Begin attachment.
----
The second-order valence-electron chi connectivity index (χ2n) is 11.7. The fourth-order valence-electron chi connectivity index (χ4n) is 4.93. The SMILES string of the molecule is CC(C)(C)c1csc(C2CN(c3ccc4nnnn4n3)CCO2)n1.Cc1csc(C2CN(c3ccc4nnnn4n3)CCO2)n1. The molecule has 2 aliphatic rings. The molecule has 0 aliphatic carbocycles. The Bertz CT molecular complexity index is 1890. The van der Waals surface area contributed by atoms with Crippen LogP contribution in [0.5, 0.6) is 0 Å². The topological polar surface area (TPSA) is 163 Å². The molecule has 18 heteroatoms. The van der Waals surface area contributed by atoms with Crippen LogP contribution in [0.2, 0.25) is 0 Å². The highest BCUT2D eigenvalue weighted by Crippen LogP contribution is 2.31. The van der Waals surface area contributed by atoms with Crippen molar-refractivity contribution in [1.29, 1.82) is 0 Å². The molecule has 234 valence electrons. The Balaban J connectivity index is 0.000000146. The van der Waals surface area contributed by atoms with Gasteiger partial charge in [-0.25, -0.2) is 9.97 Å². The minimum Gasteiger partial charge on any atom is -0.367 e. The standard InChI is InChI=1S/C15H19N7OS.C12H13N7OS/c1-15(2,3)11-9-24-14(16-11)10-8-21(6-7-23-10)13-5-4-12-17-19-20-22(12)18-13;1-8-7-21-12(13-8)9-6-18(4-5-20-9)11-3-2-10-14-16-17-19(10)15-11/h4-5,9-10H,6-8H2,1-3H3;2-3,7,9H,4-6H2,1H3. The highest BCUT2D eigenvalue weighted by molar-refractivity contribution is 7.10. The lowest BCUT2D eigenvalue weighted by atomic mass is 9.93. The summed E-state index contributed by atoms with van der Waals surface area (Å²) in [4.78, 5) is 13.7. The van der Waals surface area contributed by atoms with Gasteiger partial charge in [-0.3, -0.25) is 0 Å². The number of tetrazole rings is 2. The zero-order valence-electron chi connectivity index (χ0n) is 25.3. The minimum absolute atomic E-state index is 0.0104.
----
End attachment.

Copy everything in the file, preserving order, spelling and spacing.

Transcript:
The second-order valence-electron chi connectivity index (χ2n) is 11.7. The fourth-order valence-electron chi connectivity index (χ4n) is 4.93. The SMILES string of the molecule is CC(C)(C)c1csc(C2CN(c3ccc4nnnn4n3)CCO2)n1.Cc1csc(C2CN(c3ccc4nnnn4n3)CCO2)n1. The molecule has 2 aliphatic rings. The molecule has 0 aliphatic carbocycles. The Bertz CT molecular complexity index is 1890. The van der Waals surface area contributed by atoms with Crippen LogP contribution in [0.5, 0.6) is 0 Å². The topological polar surface area (TPSA) is 163 Å². The molecule has 18 heteroatoms. The van der Waals surface area contributed by atoms with Crippen LogP contribution in [0.2, 0.25) is 0 Å². The highest BCUT2D eigenvalue weighted by Crippen LogP contribution is 2.31. The van der Waals surface area contributed by atoms with Crippen molar-refractivity contribution in [1.29, 1.82) is 0 Å². The molecule has 234 valence electrons. The Balaban J connectivity index is 0.000000146. The van der Waals surface area contributed by atoms with Gasteiger partial charge in [-0.25, -0.2) is 9.97 Å². The minimum Gasteiger partial charge on any atom is -0.367 e. The standard InChI is InChI=1S/C15H19N7OS.C12H13N7OS/c1-15(2,3)11-9-24-14(16-11)10-8-21(6-7-23-10)13-5-4-12-17-19-20-22(12)18-13;1-8-7-21-12(13-8)9-6-18(4-5-20-9)11-3-2-10-14-16-17-19(10)15-11/h4-5,9-10H,6-8H2,1-3H3;2-3,7,9H,4-6H2,1H3. The highest BCUT2D eigenvalue weighted by molar-refractivity contribution is 7.10. The lowest BCUT2D eigenvalue weighted by atomic mass is 9.93. The summed E-state index contributed by atoms with van der Waals surface area (Å²) in [4.78, 5) is 13.7. The van der Waals surface area contributed by atoms with Gasteiger partial charge in [-0.3, -0.25) is 0 Å². The number of tetrazole rings is 2. The zero-order valence-electron chi connectivity index (χ0n) is 25.3. The minimum absolute atomic E-state index is 0.0104.